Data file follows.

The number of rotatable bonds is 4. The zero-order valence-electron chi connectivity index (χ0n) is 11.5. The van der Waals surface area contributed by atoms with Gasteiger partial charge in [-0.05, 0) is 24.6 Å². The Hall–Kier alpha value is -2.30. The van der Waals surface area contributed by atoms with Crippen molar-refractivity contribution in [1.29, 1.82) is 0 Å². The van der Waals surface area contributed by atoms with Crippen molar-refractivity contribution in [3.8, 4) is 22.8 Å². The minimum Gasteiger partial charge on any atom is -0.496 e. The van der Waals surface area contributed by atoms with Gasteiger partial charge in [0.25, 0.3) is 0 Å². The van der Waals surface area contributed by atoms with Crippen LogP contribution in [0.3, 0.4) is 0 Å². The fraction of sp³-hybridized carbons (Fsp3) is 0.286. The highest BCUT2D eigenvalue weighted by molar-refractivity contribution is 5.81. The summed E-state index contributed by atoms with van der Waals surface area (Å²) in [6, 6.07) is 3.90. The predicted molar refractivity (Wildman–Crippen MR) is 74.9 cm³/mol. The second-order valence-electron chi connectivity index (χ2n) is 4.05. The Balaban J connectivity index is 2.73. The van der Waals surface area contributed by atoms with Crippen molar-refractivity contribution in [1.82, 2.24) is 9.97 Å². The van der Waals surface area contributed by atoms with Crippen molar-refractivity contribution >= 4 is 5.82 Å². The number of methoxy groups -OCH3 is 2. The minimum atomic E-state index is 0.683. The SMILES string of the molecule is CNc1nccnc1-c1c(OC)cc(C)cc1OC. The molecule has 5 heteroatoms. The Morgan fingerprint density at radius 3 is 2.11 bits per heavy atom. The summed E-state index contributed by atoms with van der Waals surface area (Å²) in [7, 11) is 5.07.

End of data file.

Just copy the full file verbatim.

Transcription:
The number of rotatable bonds is 4. The zero-order valence-electron chi connectivity index (χ0n) is 11.5. The van der Waals surface area contributed by atoms with Gasteiger partial charge in [-0.05, 0) is 24.6 Å². The Hall–Kier alpha value is -2.30. The van der Waals surface area contributed by atoms with Crippen molar-refractivity contribution in [1.29, 1.82) is 0 Å². The van der Waals surface area contributed by atoms with Crippen molar-refractivity contribution in [3.8, 4) is 22.8 Å². The minimum Gasteiger partial charge on any atom is -0.496 e. The van der Waals surface area contributed by atoms with Gasteiger partial charge in [0.25, 0.3) is 0 Å². The van der Waals surface area contributed by atoms with Crippen LogP contribution in [0.3, 0.4) is 0 Å². The fraction of sp³-hybridized carbons (Fsp3) is 0.286. The highest BCUT2D eigenvalue weighted by molar-refractivity contribution is 5.81. The summed E-state index contributed by atoms with van der Waals surface area (Å²) in [6, 6.07) is 3.90. The predicted molar refractivity (Wildman–Crippen MR) is 74.9 cm³/mol. The second-order valence-electron chi connectivity index (χ2n) is 4.05. The Balaban J connectivity index is 2.73. The van der Waals surface area contributed by atoms with Crippen molar-refractivity contribution in [1.82, 2.24) is 9.97 Å². The van der Waals surface area contributed by atoms with Crippen molar-refractivity contribution >= 4 is 5.82 Å². The number of methoxy groups -OCH3 is 2. The minimum atomic E-state index is 0.683. The SMILES string of the molecule is CNc1nccnc1-c1c(OC)cc(C)cc1OC. The molecule has 5 heteroatoms. The Morgan fingerprint density at radius 3 is 2.11 bits per heavy atom. The summed E-state index contributed by atoms with van der Waals surface area (Å²) in [7, 11) is 5.07.